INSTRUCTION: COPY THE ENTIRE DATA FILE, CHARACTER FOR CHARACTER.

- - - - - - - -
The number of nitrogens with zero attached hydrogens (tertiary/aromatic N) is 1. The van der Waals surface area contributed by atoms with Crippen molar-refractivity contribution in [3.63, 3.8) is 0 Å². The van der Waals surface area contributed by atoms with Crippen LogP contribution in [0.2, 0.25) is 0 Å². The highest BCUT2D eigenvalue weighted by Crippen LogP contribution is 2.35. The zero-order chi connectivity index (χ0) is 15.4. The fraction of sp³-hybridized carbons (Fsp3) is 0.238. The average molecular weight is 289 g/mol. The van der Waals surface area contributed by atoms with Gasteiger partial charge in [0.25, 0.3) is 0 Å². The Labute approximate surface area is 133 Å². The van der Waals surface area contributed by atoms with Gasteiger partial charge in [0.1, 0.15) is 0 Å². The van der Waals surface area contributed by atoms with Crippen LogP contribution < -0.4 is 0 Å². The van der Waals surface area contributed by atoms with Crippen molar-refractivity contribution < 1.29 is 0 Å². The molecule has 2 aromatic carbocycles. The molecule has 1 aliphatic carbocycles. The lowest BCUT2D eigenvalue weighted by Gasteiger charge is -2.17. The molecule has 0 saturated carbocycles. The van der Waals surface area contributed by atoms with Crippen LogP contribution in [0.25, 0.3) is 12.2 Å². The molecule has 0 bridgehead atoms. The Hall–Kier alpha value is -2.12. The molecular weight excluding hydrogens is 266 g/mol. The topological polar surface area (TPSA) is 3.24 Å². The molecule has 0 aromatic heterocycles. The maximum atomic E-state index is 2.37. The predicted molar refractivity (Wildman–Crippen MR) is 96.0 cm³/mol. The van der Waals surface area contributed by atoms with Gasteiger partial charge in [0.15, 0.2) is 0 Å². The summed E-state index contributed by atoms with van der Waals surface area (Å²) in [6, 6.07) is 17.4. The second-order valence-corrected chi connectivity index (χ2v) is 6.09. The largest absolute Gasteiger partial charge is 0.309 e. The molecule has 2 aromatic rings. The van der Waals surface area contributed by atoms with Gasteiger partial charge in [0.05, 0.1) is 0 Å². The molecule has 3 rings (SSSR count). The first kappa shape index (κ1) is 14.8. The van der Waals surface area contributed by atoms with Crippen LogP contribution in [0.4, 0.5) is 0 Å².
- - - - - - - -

The number of nitrogens with zero attached hydrogens (tertiary/aromatic N) is 1. The van der Waals surface area contributed by atoms with Crippen molar-refractivity contribution in [3.63, 3.8) is 0 Å². The van der Waals surface area contributed by atoms with Crippen LogP contribution in [0.2, 0.25) is 0 Å². The highest BCUT2D eigenvalue weighted by Crippen LogP contribution is 2.35. The zero-order chi connectivity index (χ0) is 15.4. The fraction of sp³-hybridized carbons (Fsp3) is 0.238. The average molecular weight is 289 g/mol. The van der Waals surface area contributed by atoms with Gasteiger partial charge in [0.25, 0.3) is 0 Å². The Labute approximate surface area is 133 Å². The van der Waals surface area contributed by atoms with Gasteiger partial charge in [0.1, 0.15) is 0 Å². The van der Waals surface area contributed by atoms with Crippen LogP contribution < -0.4 is 0 Å². The van der Waals surface area contributed by atoms with Crippen molar-refractivity contribution < 1.29 is 0 Å². The molecule has 2 aromatic carbocycles. The molecule has 1 aliphatic carbocycles. The lowest BCUT2D eigenvalue weighted by Gasteiger charge is -2.17. The molecule has 0 saturated carbocycles. The van der Waals surface area contributed by atoms with Crippen LogP contribution in [0.25, 0.3) is 12.2 Å². The molecule has 0 bridgehead atoms. The Hall–Kier alpha value is -2.12. The molecular weight excluding hydrogens is 266 g/mol. The topological polar surface area (TPSA) is 3.24 Å². The molecule has 0 aromatic heterocycles. The maximum atomic E-state index is 2.37. The predicted molar refractivity (Wildman–Crippen MR) is 96.0 cm³/mol. The van der Waals surface area contributed by atoms with Gasteiger partial charge in [0.15, 0.2) is 0 Å². The summed E-state index contributed by atoms with van der Waals surface area (Å²) in [6, 6.07) is 17.4. The second-order valence-corrected chi connectivity index (χ2v) is 6.09. The largest absolute Gasteiger partial charge is 0.309 e. The molecule has 2 aromatic rings. The van der Waals surface area contributed by atoms with Gasteiger partial charge in [0.05, 0.1) is 0 Å². The molecule has 3 rings (SSSR count). The first kappa shape index (κ1) is 14.8. The van der Waals surface area contributed by atoms with Crippen LogP contribution in [0.4, 0.5) is 0 Å².